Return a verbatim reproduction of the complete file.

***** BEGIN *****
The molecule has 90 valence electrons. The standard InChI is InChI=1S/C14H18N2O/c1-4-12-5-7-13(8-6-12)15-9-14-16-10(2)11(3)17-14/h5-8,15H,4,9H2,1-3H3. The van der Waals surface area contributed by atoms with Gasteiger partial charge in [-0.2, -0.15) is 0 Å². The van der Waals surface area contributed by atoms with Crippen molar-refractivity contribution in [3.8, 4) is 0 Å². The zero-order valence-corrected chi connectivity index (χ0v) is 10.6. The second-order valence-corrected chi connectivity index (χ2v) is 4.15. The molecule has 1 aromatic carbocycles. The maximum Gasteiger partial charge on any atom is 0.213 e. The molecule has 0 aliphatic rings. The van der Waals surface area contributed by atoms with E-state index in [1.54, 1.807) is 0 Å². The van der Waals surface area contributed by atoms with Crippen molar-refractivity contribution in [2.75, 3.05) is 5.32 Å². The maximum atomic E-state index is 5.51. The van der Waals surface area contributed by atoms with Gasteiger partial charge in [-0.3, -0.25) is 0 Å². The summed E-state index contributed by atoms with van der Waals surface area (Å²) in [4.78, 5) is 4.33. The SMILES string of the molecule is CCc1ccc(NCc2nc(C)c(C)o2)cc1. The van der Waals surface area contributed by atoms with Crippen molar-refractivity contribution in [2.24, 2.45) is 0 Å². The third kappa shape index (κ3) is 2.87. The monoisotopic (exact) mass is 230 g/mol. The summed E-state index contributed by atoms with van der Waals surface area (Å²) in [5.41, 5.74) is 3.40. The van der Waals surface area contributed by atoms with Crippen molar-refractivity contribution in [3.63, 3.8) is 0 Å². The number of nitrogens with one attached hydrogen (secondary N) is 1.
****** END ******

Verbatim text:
The molecule has 90 valence electrons. The standard InChI is InChI=1S/C14H18N2O/c1-4-12-5-7-13(8-6-12)15-9-14-16-10(2)11(3)17-14/h5-8,15H,4,9H2,1-3H3. The van der Waals surface area contributed by atoms with Gasteiger partial charge in [-0.2, -0.15) is 0 Å². The van der Waals surface area contributed by atoms with Crippen molar-refractivity contribution in [3.8, 4) is 0 Å². The zero-order valence-corrected chi connectivity index (χ0v) is 10.6. The second-order valence-corrected chi connectivity index (χ2v) is 4.15. The molecule has 1 aromatic carbocycles. The maximum Gasteiger partial charge on any atom is 0.213 e. The molecule has 0 aliphatic rings. The van der Waals surface area contributed by atoms with E-state index in [1.54, 1.807) is 0 Å². The van der Waals surface area contributed by atoms with Crippen molar-refractivity contribution in [2.75, 3.05) is 5.32 Å². The maximum atomic E-state index is 5.51. The van der Waals surface area contributed by atoms with Gasteiger partial charge in [-0.3, -0.25) is 0 Å². The summed E-state index contributed by atoms with van der Waals surface area (Å²) in [4.78, 5) is 4.33. The SMILES string of the molecule is CCc1ccc(NCc2nc(C)c(C)o2)cc1. The van der Waals surface area contributed by atoms with Crippen molar-refractivity contribution in [2.24, 2.45) is 0 Å². The third kappa shape index (κ3) is 2.87. The monoisotopic (exact) mass is 230 g/mol. The summed E-state index contributed by atoms with van der Waals surface area (Å²) in [5.41, 5.74) is 3.40. The van der Waals surface area contributed by atoms with Crippen molar-refractivity contribution in [3.63, 3.8) is 0 Å². The number of nitrogens with one attached hydrogen (secondary N) is 1.